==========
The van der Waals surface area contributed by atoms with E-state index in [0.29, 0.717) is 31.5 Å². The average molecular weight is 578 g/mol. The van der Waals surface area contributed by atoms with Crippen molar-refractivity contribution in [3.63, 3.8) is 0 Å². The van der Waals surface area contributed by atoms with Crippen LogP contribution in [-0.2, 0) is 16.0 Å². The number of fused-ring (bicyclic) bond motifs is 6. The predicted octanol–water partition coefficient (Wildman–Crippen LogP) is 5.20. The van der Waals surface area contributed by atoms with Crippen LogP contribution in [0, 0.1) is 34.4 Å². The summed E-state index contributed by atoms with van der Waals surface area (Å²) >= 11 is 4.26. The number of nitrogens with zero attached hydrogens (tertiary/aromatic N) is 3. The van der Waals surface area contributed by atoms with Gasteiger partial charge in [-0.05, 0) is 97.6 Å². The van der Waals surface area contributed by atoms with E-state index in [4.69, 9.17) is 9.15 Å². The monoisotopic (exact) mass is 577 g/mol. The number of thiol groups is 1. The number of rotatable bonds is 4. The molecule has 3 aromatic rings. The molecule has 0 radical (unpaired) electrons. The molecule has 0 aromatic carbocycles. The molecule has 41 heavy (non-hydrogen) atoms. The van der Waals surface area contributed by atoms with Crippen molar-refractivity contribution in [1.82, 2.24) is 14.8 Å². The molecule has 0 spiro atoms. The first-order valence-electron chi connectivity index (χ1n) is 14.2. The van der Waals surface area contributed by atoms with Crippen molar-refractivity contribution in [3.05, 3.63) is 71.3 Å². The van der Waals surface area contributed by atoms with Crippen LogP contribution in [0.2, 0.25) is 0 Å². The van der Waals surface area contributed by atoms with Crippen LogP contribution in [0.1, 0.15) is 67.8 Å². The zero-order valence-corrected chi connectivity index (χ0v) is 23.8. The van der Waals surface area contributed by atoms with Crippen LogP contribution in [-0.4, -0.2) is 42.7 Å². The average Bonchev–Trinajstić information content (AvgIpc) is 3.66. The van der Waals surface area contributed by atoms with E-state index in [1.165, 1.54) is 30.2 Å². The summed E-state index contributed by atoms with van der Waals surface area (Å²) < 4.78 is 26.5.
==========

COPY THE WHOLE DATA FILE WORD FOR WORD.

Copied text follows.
The van der Waals surface area contributed by atoms with E-state index in [0.29, 0.717) is 31.5 Å². The average molecular weight is 578 g/mol. The van der Waals surface area contributed by atoms with Crippen molar-refractivity contribution in [3.63, 3.8) is 0 Å². The van der Waals surface area contributed by atoms with Crippen LogP contribution in [-0.2, 0) is 16.0 Å². The number of fused-ring (bicyclic) bond motifs is 6. The predicted octanol–water partition coefficient (Wildman–Crippen LogP) is 5.20. The van der Waals surface area contributed by atoms with Crippen LogP contribution in [0, 0.1) is 34.4 Å². The summed E-state index contributed by atoms with van der Waals surface area (Å²) >= 11 is 4.26. The number of nitrogens with zero attached hydrogens (tertiary/aromatic N) is 3. The van der Waals surface area contributed by atoms with Gasteiger partial charge in [-0.05, 0) is 97.6 Å². The van der Waals surface area contributed by atoms with E-state index in [4.69, 9.17) is 9.15 Å². The monoisotopic (exact) mass is 577 g/mol. The number of thiol groups is 1. The number of rotatable bonds is 4. The molecule has 3 aromatic rings. The molecule has 0 radical (unpaired) electrons. The molecule has 0 aromatic carbocycles. The molecule has 41 heavy (non-hydrogen) atoms. The van der Waals surface area contributed by atoms with Crippen molar-refractivity contribution in [1.82, 2.24) is 14.8 Å². The molecule has 0 spiro atoms. The first-order valence-electron chi connectivity index (χ1n) is 14.2. The van der Waals surface area contributed by atoms with Crippen molar-refractivity contribution in [3.05, 3.63) is 71.3 Å². The van der Waals surface area contributed by atoms with Crippen LogP contribution in [0.2, 0.25) is 0 Å². The van der Waals surface area contributed by atoms with Crippen LogP contribution in [0.1, 0.15) is 67.8 Å². The zero-order valence-corrected chi connectivity index (χ0v) is 23.8. The van der Waals surface area contributed by atoms with Crippen LogP contribution in [-0.4, -0.2) is 42.7 Å². The average Bonchev–Trinajstić information content (AvgIpc) is 3.66. The van der Waals surface area contributed by atoms with E-state index in [1.165, 1.54) is 30.2 Å². The summed E-state index contributed by atoms with van der Waals surface area (Å²) < 4.78 is 26.5.